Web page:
Trembling With Fear 6-2-24

Greetings, children of the dark of June. JUNE! How is it June already? I know, I know I’m a broken record but really: JUNE. Mid-year. Official beginning of summer. The summer solstice and longest day of the year are just around the northern hemisphere corner and I cannot fathom where the time goes.

Mainly it goes because we are So Darn Busy in TWF Towers, which is why it pains me to let you all know that our wonderful Assistant Editor Shalini—she who talks to you about specials, unholy trinities, and serials—is stepping down from her role to focus on Life Stuff. We will miss her and her endless enthusiasm for your creative works, but it does mean we are now seeking a newbie to move into TWF Towers. Could it be you? In fact, could one of the many roles Stuart is looking to fill at Horror Tree be something you’re keen on? Here’s what we’re seeking for the site in general (bearing in mind these are voluntary roles!)…

Assistant Editor for TWF 
You’ll be working alongside Stuart and I to get this publication out. That means dealing with submissions as they come in, reading and reviewing them, working with writers on their acceptances, sending out contracts, and preparing the posts for publication (using WordPress). Your remit would be specifically for the four themed special editions we do every year (Valentine’s, Summer, Halloween, and Christmas) so you’ll get a bit busier around those times, but you’ll also take care of the more regular Unholy Trinities and serialised stories. You might also need to support me on this weekly version every now and then, or jump in to help us with our never-ending submissions pile. 

Editorial Assistant 
This is a general helper to Stuart for the site as a whole. You’ll help to prepare site posts—that could be the open calls, interviews, articles, or anything else we’re publishing—so will need to be comfortable with WordPress. He could also very much do with a hand on the social media side of things!

Contributing writers 
The more people writing for Horror Tree, the better the tree is. We’re looking for people to take on interviews with authors, article writing (generally about the writing/book world), reviewing books, or anything else you’d like to pitch us. If you’re keen to join the team, you’ll need to provide examples of your work. This does not mean you need to be professionally published in other places; Stuart just likes to see your style!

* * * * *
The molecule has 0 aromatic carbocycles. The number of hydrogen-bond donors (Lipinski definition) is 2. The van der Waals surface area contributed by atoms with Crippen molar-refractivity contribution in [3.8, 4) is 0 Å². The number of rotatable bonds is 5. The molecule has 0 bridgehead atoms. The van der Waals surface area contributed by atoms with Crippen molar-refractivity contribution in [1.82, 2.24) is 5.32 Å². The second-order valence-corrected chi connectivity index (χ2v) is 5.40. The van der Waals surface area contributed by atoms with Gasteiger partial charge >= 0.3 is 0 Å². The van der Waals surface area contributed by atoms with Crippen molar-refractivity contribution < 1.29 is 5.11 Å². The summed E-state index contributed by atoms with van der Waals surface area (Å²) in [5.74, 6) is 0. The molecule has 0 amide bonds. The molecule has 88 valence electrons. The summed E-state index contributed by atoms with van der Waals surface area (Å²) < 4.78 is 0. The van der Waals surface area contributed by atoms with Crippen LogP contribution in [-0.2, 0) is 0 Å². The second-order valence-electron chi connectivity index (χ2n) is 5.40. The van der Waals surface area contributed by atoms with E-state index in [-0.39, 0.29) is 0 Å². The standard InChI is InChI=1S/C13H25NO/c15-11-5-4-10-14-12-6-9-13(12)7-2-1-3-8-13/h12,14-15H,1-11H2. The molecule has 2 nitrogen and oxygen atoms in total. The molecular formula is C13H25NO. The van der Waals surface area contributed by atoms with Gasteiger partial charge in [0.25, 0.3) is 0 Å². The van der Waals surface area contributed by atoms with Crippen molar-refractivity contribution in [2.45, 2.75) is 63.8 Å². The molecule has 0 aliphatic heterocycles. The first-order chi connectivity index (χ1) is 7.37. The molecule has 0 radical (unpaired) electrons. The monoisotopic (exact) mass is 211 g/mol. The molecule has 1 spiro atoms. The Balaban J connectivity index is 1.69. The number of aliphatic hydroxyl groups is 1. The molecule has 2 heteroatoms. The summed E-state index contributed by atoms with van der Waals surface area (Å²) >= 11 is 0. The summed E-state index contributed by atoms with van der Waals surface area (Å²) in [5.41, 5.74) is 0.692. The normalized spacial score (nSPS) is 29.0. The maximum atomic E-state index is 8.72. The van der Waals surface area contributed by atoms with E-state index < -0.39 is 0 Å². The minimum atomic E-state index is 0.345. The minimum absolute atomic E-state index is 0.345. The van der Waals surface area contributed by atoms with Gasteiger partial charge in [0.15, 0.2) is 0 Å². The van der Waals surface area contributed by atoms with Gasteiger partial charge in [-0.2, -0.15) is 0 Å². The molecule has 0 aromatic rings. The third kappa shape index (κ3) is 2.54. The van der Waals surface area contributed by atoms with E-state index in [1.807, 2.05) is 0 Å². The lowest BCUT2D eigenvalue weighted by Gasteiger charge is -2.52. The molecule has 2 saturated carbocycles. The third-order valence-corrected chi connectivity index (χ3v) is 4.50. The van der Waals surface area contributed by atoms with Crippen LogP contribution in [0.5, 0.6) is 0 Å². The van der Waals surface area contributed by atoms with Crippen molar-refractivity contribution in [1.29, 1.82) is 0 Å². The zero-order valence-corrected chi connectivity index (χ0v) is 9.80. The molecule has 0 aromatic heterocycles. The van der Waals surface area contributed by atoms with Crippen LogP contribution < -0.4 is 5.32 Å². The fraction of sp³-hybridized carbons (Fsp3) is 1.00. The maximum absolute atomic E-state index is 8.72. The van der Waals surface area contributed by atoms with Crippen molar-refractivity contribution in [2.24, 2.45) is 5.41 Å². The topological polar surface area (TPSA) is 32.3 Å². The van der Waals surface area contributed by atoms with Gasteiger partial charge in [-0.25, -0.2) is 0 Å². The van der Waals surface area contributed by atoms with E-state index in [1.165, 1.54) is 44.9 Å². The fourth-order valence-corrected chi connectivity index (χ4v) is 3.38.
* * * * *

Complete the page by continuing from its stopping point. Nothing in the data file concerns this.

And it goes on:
YouTube Editor 
You’ve probably seen Stuart call this out most weeks in his TWF intro, but we’re very keen to build and grow the Horror Tree YouTube channel. At the moment we have the lovely Belinda doing a weekly recap of open calls, but we want more! Got ideas? Want to explore the world of dark speculative fiction while also experimenting with video creation? This is an opportunity to very much be creative and properly *own* the channel. Maybe even build your own empire around it?

Fancy tackling any of these? Got another idea for the wider Horror Tree world? Get in touch with us at [email protected] or using the site’s contact form here. We’d love to hear from you. 

Now to the matter at hand.

This week’s speculative fiction offerings are led by the glorious main course that is Callum Young’s Boy on the Pier. That’s followed by the short, sharp speculations of:

  • Don Money’s lumberjack lament,
  • T.M. McLean’s medical mistake, and
  • JL Royce’s snakey take.

Finally, a quick plug for the next edition of my Writing the Occult events: we’re talking about connection to the land on 15 June. All details, etc, over at —tickets are on sale now! We meet on 15 June, starting at 1pm UK / 8am ET, and you’ve got one week left to grab an early bird priced ticket at £35+booking fee (that’s about $45, and includes a recording of every session so you can dip in and out at your leisure).

Also—a big hello to all of you at StokerCon. I am not jealous. I am not jealous. I am not jealous… I am, however, part of the online programming! Hear my thoughts on authentic representations of mental health in horror as part of StokerCon Online

Over to you, Stuart.

Lauren McMenemy

Editor, Trembling With Fear

First things first, please support our latest sponsors!

First: Order a copy of Backwaters on Amazon! “Like Flannery O’Connor, but with toxic mermaids and body horror.” — CARLTON MELLICK III, author of Full Metal Octopus and The Haunted Vagina

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Hi all! 

My kiddos are on summer vacation, and the first week has been nuts. The second week will have summer camps starting up for them, which will go back to allowing me some breathing room, but things are crazy. So, a few small updates. I do believe we have the plan for a new theme on Horror Tree in place. It needs quite a bit of work still but we’re on our way forward! 

Now, for the standards:

  • Thank you so much to everyone who has become a Patreon for Horror Tree. We honestly couldn’t make it without you all! 
  • Shadowed Realms is OFFICIALLY ready for pre-order and you can order it from Amazon right here!
  • I want to share a special shout-out to the open call we posted last week, ‘The Trouble With Time‘. It’s being put together by a regular fiction contributor to Trembling With Fear, and I really wanted to give it a small extra highlight for this speculative fiction anthology that will be dealing with time travel. If you’ve got a story idea that could fit, check it out! 

 Offhand, if you’ve ordered Trembling With Fear Volume 6, we’d appreciate a review! 🙂 

Stuart Conover